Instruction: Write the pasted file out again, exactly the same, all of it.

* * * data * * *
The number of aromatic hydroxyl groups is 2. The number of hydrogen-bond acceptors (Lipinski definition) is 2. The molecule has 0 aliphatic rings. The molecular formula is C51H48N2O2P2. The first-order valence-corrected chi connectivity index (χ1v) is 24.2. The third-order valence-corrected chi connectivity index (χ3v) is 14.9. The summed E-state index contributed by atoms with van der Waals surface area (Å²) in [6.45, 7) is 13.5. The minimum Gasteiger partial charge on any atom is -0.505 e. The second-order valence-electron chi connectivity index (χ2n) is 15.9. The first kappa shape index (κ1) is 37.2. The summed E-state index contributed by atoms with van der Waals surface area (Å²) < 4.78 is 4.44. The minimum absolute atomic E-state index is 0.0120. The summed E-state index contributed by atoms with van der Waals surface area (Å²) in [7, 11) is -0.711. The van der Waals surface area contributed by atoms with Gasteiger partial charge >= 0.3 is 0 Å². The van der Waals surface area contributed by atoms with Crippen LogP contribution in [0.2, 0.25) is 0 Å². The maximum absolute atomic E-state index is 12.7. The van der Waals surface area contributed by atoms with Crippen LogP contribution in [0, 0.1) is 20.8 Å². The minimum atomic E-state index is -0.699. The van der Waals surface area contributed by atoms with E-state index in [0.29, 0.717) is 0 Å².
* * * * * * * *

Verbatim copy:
The number of aromatic hydroxyl groups is 2. The number of hydrogen-bond acceptors (Lipinski definition) is 2. The molecule has 0 aliphatic rings. The molecular formula is C51H48N2O2P2. The first-order valence-corrected chi connectivity index (χ1v) is 24.2. The third-order valence-corrected chi connectivity index (χ3v) is 14.9. The summed E-state index contributed by atoms with van der Waals surface area (Å²) in [6.45, 7) is 13.5. The minimum Gasteiger partial charge on any atom is -0.505 e. The second-order valence-electron chi connectivity index (χ2n) is 15.9. The first kappa shape index (κ1) is 37.2. The summed E-state index contributed by atoms with van der Waals surface area (Å²) < 4.78 is 4.44. The minimum absolute atomic E-state index is 0.0120. The summed E-state index contributed by atoms with van der Waals surface area (Å²) in [7, 11) is -0.711. The van der Waals surface area contributed by atoms with Gasteiger partial charge >= 0.3 is 0 Å². The van der Waals surface area contributed by atoms with Crippen LogP contribution in [0.2, 0.25) is 0 Å². The maximum absolute atomic E-state index is 12.7. The van der Waals surface area contributed by atoms with Crippen LogP contribution in [0, 0.1) is 20.8 Å². The minimum atomic E-state index is -0.699. The van der Waals surface area contributed by atoms with E-state index in [0.29, 0.717) is 0 Å².